Life is cheap in places like Cameroon, and if you go there you can expect to be exhausted from the constant danger, and the tension it causes.

The last night we were there we spent at a deputy chief of police’s house in Yaoundé, the capital. When we woke up, thanks to the Mosque broadcasting the morning call to prayer at dawn and all the roosters crowing their guts out, we found the power was out. We soon realised it was just the house we were in. What had happened was that someone had stolen her electricity meter, while the power was live through it, in the middle of the night.

She was not surprised, apparently it happens quite often, but not always with a successful outcome, of course. That is how poor people are.

Before I went there I reasoned that I was most likely to return without any disease, next most likely to return with the wrong disease, and would be lucky to return with hookworm.

My original plan was to work with the local pathology labs and doctors to identify infected children, collect a stool sample, culture it (easy in its natural environment) and so infect myself that way.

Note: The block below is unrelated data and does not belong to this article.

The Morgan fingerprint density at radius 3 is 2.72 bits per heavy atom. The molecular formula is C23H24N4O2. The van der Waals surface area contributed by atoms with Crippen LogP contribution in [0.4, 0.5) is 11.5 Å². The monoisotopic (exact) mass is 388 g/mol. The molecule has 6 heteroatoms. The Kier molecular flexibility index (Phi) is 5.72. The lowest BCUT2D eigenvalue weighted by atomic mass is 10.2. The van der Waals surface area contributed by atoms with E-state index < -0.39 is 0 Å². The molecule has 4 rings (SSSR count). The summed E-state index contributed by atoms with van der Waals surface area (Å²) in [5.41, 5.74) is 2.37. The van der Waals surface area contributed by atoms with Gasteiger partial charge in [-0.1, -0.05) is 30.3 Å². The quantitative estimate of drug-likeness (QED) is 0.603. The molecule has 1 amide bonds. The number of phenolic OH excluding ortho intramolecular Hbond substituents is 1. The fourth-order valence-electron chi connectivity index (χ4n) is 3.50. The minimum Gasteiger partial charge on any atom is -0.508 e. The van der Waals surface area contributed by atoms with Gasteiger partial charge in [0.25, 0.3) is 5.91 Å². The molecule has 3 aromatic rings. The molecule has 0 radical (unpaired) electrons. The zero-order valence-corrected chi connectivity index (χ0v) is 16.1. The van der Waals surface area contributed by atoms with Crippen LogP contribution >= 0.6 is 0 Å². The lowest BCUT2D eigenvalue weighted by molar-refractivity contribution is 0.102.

I quickly learned that that level of poverty makes everyone corrupt. It is not just the ruling class, everyone is on the make, and being white you are the best opportunity to come along in a long time. It took me about four, wasted, days to work out that the doctors and labs were just waiting to see how much I was willing to pay, and that there was no guarantee I would get what I paid for at all.

It was only then that I resorted to walking barefoot in latrine areas.

One can consider such a thing and believe it will be easy to do, but when the time came the only thing that made me do it was the thought of returning home to all those who had decided, clearly and often expressing naked derision, that I was a lunatic for considering infecting myself, never mind going to Africa.